Makers will have to be on their metal to provide a step change in the next generation of batteries. There will be competition other over price, reliability, energy consumption and durability – including the number of times they can be recharged. However, although the battery technology is clearly pivotal, a combination of complex supply chains and legacy decisions by some companies means it unlikely that there will be a single solution any time soon.
While the technical debates rumble on, supply-chain access and the circular economy are mounting challenges. Issues include the ethics around the use of rare metals and the declining supplies of increasingly expensive cobalt. Cobalt itself is a by-product of copper mining and is under specific focus because over half of its global reserves are in the politically fractious and ethically dubious hands of organisations in the DRC that, for instance, use child labour as part of the norm. Despite this, many key manufacturers continue to source from there. Minimising the amount of cobalt used, and making sure more of it is recycled, are priorities for many new innovations. Actions have already been taken, for example Hydro and Northvolt have recently launched a joint venture focused on large scale end-of-life battery recycling in Norway.
As the demand for more batteries increases, there could be significant supply challenges for other raw materials as well. So much so that the World Bank foresees a 20% gap between supply and demand by 2025 and that “global demand for strategic minerals such as lithium, graphite and nickel will skyrocket by 965%, 383% and 108% respectively by 2050”. As a result, there is a pressing need to accelerate the search for alternative materials with a secure, sustainable supply in both research labs and the mining sector. Companies such as Johnson Matthey have been exploring how high-nickel chemistries could allow lower levels of cobalt. Others are looking at how best to use new materials like graphene within the electrodes.
Globally there is widespread appetite to embrace the circular economy and policymakers from all corners are increasingly focussing their attention in this area. It is complex as regulations differ across the geographies. In China, for instance, retailers have the responsibility for overseeing how batteries are re-used after the initial customer has finished with them – whether that be repurposing or recycling. Equally in Europe the WEEE regulations have gradually been tightening targets. In the US, where recycling rates for batteries loiter at around 5%, changing habits as well as technologies are now very much front of mind. Some, for example, have been looking at means of repurposing old batteries for use in solar farms. 
While there is renewed interest on the potential of a wide range of technologies such as hydrogen fuel cells and thermal energy storage, in discussions to date it seems that most of the combined research, investment and industrial focus is on delivering better batteries at scale: Flow batteries and air batteries are two options attracting attention, but by far the most significant for future impact are solid state lithium-Ion products.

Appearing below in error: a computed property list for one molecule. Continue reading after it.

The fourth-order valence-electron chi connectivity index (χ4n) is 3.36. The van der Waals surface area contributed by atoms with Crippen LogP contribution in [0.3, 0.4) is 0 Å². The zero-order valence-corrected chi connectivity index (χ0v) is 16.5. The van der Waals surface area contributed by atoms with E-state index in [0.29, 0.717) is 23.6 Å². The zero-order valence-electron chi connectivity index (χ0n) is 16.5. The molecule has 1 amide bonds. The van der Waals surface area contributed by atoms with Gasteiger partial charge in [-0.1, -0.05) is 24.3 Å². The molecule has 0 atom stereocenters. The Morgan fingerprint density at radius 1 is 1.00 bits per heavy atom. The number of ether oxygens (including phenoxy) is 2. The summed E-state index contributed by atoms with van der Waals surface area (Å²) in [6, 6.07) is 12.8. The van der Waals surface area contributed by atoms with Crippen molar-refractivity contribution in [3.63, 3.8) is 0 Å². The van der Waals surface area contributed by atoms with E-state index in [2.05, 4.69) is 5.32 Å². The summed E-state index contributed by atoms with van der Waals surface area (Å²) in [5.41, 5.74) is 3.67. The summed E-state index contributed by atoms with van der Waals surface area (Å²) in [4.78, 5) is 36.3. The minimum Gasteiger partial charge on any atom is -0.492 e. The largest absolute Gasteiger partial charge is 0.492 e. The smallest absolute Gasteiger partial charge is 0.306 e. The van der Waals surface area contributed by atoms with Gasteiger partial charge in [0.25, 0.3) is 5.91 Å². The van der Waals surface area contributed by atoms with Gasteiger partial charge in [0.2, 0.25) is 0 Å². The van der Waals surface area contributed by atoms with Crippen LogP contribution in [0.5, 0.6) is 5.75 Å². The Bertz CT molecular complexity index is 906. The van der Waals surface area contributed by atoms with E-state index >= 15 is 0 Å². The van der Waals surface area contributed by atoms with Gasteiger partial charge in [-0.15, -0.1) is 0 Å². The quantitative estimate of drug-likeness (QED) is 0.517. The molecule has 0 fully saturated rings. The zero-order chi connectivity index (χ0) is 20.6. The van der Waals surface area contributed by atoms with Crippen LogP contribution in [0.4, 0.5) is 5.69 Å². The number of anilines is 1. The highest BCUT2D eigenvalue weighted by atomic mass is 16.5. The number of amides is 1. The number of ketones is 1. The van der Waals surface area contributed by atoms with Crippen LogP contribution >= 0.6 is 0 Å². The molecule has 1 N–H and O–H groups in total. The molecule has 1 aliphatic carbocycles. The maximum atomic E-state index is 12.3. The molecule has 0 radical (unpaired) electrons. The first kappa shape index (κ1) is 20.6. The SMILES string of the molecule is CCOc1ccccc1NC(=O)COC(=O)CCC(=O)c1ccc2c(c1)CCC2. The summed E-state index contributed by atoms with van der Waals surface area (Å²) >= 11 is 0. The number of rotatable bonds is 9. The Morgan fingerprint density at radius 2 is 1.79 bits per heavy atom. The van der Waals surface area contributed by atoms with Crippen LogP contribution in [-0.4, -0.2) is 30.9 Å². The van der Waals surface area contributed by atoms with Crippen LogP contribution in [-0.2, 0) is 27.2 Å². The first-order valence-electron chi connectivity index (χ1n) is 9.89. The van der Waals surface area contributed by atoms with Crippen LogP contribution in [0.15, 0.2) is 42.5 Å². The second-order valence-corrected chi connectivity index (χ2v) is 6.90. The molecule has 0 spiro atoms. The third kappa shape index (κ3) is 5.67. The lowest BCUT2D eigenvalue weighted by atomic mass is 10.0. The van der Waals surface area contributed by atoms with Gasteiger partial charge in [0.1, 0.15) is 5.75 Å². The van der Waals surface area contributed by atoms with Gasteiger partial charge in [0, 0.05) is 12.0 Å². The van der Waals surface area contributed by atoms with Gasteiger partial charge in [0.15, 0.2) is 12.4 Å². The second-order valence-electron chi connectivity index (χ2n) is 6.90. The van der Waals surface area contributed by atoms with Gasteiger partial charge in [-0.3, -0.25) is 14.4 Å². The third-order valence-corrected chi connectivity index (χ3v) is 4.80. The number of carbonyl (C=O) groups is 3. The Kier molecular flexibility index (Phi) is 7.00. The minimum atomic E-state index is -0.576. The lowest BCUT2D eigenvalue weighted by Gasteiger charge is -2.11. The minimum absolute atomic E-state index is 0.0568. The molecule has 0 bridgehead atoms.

- Flow batteries are a design where two acidic liquids are mechanically pumped within a battery pack. Although requiring more maintenance than lithium batteries and having a low energy density, they provide an exceptional lifetime of up to 100,000 cycles and so are ideal for stationary systems such as storage for renewable energy. They have benefitted considerably from the increase in solar energy – market analysts expect demand to more than double by 2025. Several companies, including Foxconn, Flextronics and Jabil, have allocated significant investment to this technology.
- Air batteries have been a focus for much recent research, especially since breakthroughs with lithium-air technologies were announced by the University of Cambridge. These claimed up to 90% efficiency – five times that of conventional batteries. Others have yet to replicate their success, especially in achieving thousands rather than tens of charging cycles and achieving improved battery life. There is additional momentum in other areas, for instance, in the use of graphene cathodes and lithium hydroxide. As a signal of industrial intent, Tesla has filed several patents for metal-air batteries including lithium-air designs.
Solid State Batteries
While these options may have some future impact in niche markets, today Li-ion batteries continue to provide the highest energy density while charging rates, operating temperatures as well as lifetime length can all be fine-tuned with the choice of cell and chemistry.
Current Li-ion technology is expected to reach an energy limit in the next few years but recent discoveries of new families of disruptive active materials should unlock present limits. These innovative compounds can store more lithium in positive and negative electrodes. A number of researchers around the world are also exploring the use of lithium-sulphur to double energy density as well as sodium-ion to also reduce cost and improve charging.,,, Others, such as Stanford spin-out Amprius, have been developing technologies that make use of silicon nanowires to improve anode performance. In the UK, Cambridge based Echion is another new company seeking to improve Li-ion performance by using niobium in the anode. As an indication of mounting activity, some analysts suggest that nearly $2 billion of venture capital flowed into battery start-ups in 2019 with $1.4bn of this focused on lithium-ion research alone.Elsewhere, large corporations are making significant minority investments in lithium technology firms consider for examples Daimler’s investment in Sila Nanotechnologies.